Search for "New France"

Displaying 541-560 of 863 results
Article

Caisse de dépôt et placement du Québec

The Caisse de dépôt et placement du Québec (CDPQ) was established by an act of the National Assembly on 15 July 1965. The CDPQ was created to  manage funds deposited by the Québec Pension Plan (QPP), a public insurance plan similar to the Canadian Pension Plan (CPP). The CDPQ is a global investment group with 10 international offices. As of 30 June 2021 the CDPQ’s net assets totaled $390 billion.

Article

Canadian Charter of Rights and Freedoms

The Charter of Rights and Freedoms, or simply the Charter, is the most visible and recognized part of Canada’s Constitution. The Charter guarantees the rights of individuals by enshrining those rights, and certain limits on them, in the highest law of the land. Since its enactment in 1982, the Charter has created a social and legal revolution in Canada. It has expanded the rights of minorities and criminal defendants, transformed the nature and cost of criminal investigations and prosecutions, and subjected the will of Parliament and the legislatures to judicial scrutiny — an ongoing source of controversy.

Article

Right to Vote in Canada

The term franchise denotes the right to vote in elections for members of Parliament, provincial legislatures and municipal councils. The Canadian franchise dates from the mid-18th-century colonial period. At that time, restrictions effectively limited the right to vote to male property holders. Since then, voting qualifications and the categories of eligible voters have expanded according to jurisdiction. These changes reflect the evolution of Canada’s social values and constitutional requirements.

Macleans

Cuba Downs US Planes

In the end, the protest sputtered out, a victim of high seas and bad weather in the choppy Straits of Florida. The 35 boats and several private planes that set out from Key West, Fla.

Article

Leadership Convention

A leadership convention is a meeting of party members to select a leader of the party. Of the countries deriving their parliamentary system from the Westminster model, Canada alone has adopted and modified the American national party convention as the means for choosing its party leaders.

Article

Law and Society

One of the most historic ideas about the LAW is that it is based on human nature or reason, and therefore simply reflects what is natural or reasonable, enabling society to function in a just and effective manner.

Article

Political Songs

In contrast to patriotic songs, which are broad in appeal and generally avoid controversy, political songs usually display intense partisanship and relate to specific events or situations, such as elections, strikes, unemployment, racism or discrimination. They vent grievances and scorn, often through satire, and are meant to boost morale and rouse support.

Article

Newfoundland and Labrador and Confederation

Attempts to bring Newfoundland into Confederation in the 1860s and 1890s were met with lukewarm interest in the colony. In 1934, Newfoundland was in bankruptcy during the Great Depression. It suspended responsible government and accepted an unelected Commission Government directed by Britain. In a 1948 referendum, Newfoundlanders were given the choice to either continue with the Commission Government, join Canada, or seek a return to responsible government as an independent dominion. The independence option won the first vote. But the Confederation option won a run-off vote with 52.3 per cent support. The British and Canadian parliaments approved of the union. Newfoundland became Canada’s 10th province on 31 March 1949. In 2001, the province’s name was officially changed to Newfoundland and Labrador.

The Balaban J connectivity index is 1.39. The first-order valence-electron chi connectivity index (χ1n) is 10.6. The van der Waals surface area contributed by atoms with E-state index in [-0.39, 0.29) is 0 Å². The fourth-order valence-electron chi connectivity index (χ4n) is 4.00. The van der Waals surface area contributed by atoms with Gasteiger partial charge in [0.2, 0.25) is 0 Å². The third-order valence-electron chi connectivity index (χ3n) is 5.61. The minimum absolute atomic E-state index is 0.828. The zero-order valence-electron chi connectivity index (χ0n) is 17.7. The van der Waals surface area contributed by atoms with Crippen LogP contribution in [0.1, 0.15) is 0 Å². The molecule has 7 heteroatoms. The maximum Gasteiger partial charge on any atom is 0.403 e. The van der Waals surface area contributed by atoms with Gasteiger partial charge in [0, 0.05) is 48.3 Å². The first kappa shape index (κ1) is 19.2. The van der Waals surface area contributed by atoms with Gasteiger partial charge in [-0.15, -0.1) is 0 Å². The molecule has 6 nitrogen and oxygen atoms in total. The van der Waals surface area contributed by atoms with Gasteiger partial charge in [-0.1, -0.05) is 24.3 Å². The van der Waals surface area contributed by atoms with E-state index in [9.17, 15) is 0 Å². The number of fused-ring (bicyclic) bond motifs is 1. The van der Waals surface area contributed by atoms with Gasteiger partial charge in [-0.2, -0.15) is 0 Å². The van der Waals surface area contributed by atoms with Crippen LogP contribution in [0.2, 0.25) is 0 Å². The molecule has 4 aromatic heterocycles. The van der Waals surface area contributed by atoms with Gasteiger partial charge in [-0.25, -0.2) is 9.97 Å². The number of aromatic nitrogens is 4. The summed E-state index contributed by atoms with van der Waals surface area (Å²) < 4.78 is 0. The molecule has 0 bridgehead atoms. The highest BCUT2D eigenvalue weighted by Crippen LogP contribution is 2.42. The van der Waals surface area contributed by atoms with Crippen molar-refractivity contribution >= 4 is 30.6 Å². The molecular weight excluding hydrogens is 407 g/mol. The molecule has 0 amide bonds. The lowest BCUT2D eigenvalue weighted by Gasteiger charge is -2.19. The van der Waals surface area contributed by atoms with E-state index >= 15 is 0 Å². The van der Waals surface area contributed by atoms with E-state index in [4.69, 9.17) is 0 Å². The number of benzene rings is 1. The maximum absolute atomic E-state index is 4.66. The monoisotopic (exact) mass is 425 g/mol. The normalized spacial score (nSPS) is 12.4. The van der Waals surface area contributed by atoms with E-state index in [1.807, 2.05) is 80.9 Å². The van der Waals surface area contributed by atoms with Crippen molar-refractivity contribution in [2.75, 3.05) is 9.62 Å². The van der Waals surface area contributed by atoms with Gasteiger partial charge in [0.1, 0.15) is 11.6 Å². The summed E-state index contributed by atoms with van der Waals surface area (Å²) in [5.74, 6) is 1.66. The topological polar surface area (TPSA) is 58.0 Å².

Macleans

Martin's 1998 Budget

This article was originally published in Maclean’s magazine on March 9, 1998. Partner content is not updated.

There were still three weeks remaining before budget day when Finance Minister Paul Martin sat down one afternoon for a strategy session in his fifth-floor office in the Centre Block of the Parliament Buildings.

Article

Agriculture and Food Policy

Federal agricultural policy is intended to serve national economic and political goals as well as the interests of those directly involved in and affected by Canadian agriculture - primarily producers, food processors, distributors, retailers and consumers.

Article

Lieutenant-Governor

The lieutenant-governor combines the monarchical and the federal principle in provincial governments. Although the lieutenant-governor is appointed by the Governor General on the prime minister's advice, in the words of an 1892 decision by the Judicial Committee of the Privy Council, a lieutenant-governor "is as much the representative of Her Majesty, for all purposes of provincial government, as the Governor-General himself is for all purposes of Dominion Government."

Macleans

Book Review: Arctic Justice

ACADEMIC SCHOLARS are often loathe to admit to the large role chance plays in history, let alone in their own work. But Shelagh Grant makes no bones about literally stumbling over a remarkable episode in Canada's Arctic past.

Macleans

Joudrie Charged

She was known in Calgary society as the "hostess with the mostest," but it may be some time before Joudrie is entertaining again. On Jan.

Editorial

Editorial: The Canadian Flag, Distinctively Our Own

On 15 February 1965, at hundreds of ceremonies across the country and around the world, the red and white Maple Leaf Flag was raised for the first time. In Ottawa, 10,000 people gathered on a chilly, snow-covered Parliament Hill. At precisely noon, the guns on nearby Nepean Point sounded as the sun broke through the clouds. An RCMP constable, 26-year-old Joseph Secours, hoisted the National Flag of Canada to the top of a specially-erected white staff. A sudden breeze snapped it to attention.